April 22, 2009
Forensics work involves applying scientific or other specialized knowledge to questions and issues related to the law. Job duties fall into two basic categories: analyzing evidence and acting as expert witnesses in legal proceedings.
Forensic science technician is a broad occupational title that encompasses many forensic specialties. Forensic science technicians collect, identify, classify, and analyze evidence for criminal investigations. Some examples are firearm and toolmark examiners, forensic document examiners, forensic toxicologists, and latent print examiners.
Forensic science technicians held about 12,030 wage and salary jobs and earned a median annual wage of $47,680 in May 2007.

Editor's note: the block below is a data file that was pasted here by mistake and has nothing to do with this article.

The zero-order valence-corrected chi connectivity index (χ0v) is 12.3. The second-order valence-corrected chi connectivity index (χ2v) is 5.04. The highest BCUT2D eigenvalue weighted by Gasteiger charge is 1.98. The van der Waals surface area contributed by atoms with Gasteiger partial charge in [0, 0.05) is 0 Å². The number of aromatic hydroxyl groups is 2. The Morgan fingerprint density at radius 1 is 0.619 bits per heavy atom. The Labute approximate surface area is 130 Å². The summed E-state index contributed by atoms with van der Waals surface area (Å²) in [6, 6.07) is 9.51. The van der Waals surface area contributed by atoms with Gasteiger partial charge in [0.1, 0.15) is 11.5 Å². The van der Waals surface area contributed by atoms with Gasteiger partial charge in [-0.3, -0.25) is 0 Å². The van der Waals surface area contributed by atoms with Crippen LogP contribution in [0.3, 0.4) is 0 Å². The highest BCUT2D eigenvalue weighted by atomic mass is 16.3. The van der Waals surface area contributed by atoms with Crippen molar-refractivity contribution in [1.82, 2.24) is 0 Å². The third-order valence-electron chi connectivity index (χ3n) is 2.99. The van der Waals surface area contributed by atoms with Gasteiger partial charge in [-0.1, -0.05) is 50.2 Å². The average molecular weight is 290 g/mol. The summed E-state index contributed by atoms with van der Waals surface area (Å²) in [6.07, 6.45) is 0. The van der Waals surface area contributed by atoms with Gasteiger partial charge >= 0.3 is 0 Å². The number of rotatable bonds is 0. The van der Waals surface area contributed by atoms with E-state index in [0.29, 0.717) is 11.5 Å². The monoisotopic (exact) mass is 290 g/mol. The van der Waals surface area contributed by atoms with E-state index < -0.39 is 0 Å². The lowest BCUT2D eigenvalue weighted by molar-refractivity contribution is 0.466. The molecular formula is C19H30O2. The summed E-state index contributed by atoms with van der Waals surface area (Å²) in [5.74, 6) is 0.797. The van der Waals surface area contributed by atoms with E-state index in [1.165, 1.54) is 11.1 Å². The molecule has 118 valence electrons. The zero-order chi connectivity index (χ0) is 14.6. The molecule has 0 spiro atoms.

These data are from the Occupational Employment Statistics program. To learn more about work in forensics, see "Careers in forensics: Analysis, evidence, and law," by Elka Maria Torpey, Occupational Outlook Quarterly, Spring 2009.
Bureau of Labor Statistics, U.S. Department of Labor, The Economics Daily, Forensic science technicians on the Internet at http://www.bls.gov/opub/ted/2009/apr/wk3/art03.htm (visited February 13, 2016).
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Fifty years of looking at changes in peoples lives
Longitudinal surveys help us understand long-term changes, such as how events that happened when a person was in high school affect labor market success as an adult.